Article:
Their efforts, combined with the efforts of MND-B [Multi-National Division, Baghdad], have brought life back into the zoo.
- With Daddy at the Zoo
“The people of [Iraq] visit the zoo quite frequently,” said Sanford, who works closely with the zoo’s director. “It is a central location that helps them see the future of Iraq as a revitalized society and continues to build family relationships and a sense of normalcy in an area so often torn by hardship and conflict. Visiting the zoo and the surrounding Zawra Park area is as much a family outing here in Iraq as it is in the United States.
This time to forge friendships and strengthen family ties would not be where it is today without the efforts of Iraqi security forces and MND-B troops positioned throughout greater Baghdad.
When Iraqi security forces and MND-B cracked down on special groups extremists and sent many fleeing the area, it brought new life and a sense of normalcy back to the Iraqi people.
“The current security situation has been one of stabilization and peace in the area, drawing more families from their home and into the park and zoo for leisure and recreational activities once thought to be too risky to chance,” said Sanford. “The continued effort of both coalition forces and the Government of Iraq have allowed people who once only ventured out for necessity to stray far from their homes at times, even if just to see the new tigers, Hope and Riley, now being proudly displayed.”
Mousa said he now sees a secure place for people from all over Iraq to visit.
Family Picnic at the Zoo
“The people are all smiling; they are happy,” the zoo director said.
The security situation has made many Iraqis happy people, but none may be as happy as those children who walk through the gates of the Baghdad Zoo daily to see the lions, tigers, bears, an array of fish, flamingos, crocodiles, alligators or even a little girl’s favorite, a pony.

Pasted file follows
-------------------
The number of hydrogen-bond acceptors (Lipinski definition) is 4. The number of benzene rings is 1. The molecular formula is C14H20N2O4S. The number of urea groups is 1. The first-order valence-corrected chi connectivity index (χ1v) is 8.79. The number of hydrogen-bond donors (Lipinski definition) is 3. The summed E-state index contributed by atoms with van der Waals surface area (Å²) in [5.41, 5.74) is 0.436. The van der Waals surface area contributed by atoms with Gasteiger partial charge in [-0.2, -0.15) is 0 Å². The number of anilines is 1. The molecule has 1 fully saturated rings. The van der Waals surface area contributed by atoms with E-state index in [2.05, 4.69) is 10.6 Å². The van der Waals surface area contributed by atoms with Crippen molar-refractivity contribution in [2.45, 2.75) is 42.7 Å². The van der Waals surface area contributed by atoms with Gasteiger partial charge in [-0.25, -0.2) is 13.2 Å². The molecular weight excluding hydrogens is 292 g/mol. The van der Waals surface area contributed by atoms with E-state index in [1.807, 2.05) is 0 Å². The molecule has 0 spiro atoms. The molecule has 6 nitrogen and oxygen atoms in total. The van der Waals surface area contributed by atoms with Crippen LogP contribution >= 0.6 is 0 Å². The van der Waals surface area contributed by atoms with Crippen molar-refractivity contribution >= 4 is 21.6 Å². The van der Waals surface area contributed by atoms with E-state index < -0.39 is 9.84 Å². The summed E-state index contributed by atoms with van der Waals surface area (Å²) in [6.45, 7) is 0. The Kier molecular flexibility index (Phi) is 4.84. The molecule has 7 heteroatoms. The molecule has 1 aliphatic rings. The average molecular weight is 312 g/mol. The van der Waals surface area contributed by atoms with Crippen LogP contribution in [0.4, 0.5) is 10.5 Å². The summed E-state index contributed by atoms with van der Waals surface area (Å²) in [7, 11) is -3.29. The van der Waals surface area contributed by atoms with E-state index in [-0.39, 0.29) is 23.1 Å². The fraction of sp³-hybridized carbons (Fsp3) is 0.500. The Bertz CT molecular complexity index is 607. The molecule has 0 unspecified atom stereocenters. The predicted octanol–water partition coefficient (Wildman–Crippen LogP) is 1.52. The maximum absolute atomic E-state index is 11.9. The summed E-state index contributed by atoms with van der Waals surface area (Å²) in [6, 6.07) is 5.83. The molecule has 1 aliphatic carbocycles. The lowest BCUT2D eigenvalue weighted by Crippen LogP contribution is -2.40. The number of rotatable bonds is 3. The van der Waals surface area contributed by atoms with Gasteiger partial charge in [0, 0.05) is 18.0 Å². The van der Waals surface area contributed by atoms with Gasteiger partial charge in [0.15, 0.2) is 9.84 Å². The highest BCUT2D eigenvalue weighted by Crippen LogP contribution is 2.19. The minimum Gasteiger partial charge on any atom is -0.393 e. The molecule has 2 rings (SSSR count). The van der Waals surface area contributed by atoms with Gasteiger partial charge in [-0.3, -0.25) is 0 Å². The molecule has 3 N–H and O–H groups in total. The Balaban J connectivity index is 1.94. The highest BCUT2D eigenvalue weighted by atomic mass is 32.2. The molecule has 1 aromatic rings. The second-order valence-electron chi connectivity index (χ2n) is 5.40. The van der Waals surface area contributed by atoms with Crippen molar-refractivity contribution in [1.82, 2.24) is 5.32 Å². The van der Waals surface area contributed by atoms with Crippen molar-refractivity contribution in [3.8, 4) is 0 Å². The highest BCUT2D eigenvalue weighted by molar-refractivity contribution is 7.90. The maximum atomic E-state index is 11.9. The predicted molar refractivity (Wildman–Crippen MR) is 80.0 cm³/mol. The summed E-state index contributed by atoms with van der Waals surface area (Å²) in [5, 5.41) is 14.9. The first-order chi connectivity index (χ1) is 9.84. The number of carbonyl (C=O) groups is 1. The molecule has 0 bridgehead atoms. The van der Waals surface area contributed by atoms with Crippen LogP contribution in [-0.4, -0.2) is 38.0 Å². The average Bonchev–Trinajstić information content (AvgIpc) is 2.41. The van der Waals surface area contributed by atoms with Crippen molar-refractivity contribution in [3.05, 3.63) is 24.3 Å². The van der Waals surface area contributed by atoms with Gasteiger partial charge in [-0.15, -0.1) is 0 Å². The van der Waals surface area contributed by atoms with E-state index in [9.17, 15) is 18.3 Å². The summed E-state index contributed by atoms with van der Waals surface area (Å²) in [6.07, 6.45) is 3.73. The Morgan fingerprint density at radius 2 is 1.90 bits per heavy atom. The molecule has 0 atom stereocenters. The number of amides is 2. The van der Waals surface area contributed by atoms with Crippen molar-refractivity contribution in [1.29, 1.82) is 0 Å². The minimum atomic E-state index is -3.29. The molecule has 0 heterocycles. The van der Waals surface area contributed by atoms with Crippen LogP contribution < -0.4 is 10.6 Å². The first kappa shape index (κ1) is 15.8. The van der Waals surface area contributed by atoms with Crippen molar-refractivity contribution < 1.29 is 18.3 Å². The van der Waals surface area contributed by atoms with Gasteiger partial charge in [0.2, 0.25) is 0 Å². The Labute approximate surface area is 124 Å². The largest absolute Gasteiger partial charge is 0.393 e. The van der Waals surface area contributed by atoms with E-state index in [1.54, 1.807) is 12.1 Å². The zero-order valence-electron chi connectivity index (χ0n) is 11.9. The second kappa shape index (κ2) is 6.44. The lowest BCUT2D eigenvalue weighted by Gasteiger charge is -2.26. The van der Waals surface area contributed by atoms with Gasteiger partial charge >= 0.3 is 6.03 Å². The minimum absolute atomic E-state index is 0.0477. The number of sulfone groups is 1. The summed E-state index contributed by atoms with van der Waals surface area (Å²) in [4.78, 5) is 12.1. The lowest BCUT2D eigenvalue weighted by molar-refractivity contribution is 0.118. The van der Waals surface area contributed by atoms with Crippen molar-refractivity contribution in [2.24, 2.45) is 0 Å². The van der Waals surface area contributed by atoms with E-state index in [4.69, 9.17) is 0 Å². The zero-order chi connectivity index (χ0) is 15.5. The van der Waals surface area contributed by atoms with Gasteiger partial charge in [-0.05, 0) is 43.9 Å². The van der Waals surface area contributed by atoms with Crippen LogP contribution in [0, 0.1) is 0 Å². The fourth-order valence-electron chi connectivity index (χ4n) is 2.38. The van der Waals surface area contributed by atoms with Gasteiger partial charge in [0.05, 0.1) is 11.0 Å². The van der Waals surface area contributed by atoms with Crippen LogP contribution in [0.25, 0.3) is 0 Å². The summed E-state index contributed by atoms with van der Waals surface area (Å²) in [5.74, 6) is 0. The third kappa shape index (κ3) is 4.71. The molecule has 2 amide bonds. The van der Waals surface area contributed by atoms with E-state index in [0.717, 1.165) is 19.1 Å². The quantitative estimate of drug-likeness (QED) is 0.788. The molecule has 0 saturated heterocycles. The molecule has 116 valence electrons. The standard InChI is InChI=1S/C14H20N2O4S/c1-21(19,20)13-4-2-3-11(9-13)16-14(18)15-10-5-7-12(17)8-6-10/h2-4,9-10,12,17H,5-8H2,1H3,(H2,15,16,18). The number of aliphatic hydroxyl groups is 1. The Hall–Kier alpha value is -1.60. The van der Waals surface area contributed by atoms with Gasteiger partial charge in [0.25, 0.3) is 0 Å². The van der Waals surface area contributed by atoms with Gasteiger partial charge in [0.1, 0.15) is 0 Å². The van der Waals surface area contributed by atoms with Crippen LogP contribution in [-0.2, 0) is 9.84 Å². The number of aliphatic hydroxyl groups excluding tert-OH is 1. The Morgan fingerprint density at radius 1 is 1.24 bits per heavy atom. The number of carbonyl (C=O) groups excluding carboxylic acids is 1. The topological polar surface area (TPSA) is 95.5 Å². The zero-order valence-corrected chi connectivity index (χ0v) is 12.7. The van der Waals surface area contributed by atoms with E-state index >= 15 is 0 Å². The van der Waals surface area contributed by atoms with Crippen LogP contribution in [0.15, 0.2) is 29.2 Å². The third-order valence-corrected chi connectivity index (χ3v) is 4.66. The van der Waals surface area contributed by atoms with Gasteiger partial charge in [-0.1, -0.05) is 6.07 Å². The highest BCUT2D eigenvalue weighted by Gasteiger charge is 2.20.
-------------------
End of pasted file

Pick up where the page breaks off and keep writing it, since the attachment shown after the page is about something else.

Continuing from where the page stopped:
Many are seen smiling, maybe some a bit frightened by those larger animals, as they walk across the green grass or the natural or manmade paths during their leisurely strolls.
Sitting atop the freshly cut green grass are many families with picnic baskets and soda cans in tow. The children seem to run endlessly until exhausted from the heat of the sun.
When Sanford visits the zoo to meet with his Iraqi counterpart, he too feels a difference in his surroundings.
As he walks onto the grounds on the zoo, just as many do daily, he finds himself walking along a marble walkway with an array of birds and fowl on either side surrounding him.
“As you walk from cage to cage, you will almost definitely notice the significant difference in cleanliness of the area,” Sanford said. “Trash is placed in trash cans and sidewalks are kept swept and clean.”
“As you make your way around, you will see families laughing and smiling, couples holding hands and children tugging on their parents to point out some fascinating creature,” he adds. “It is truly an experience.”
Copyright © 2008 by Jack Oatmon. All rights reserved.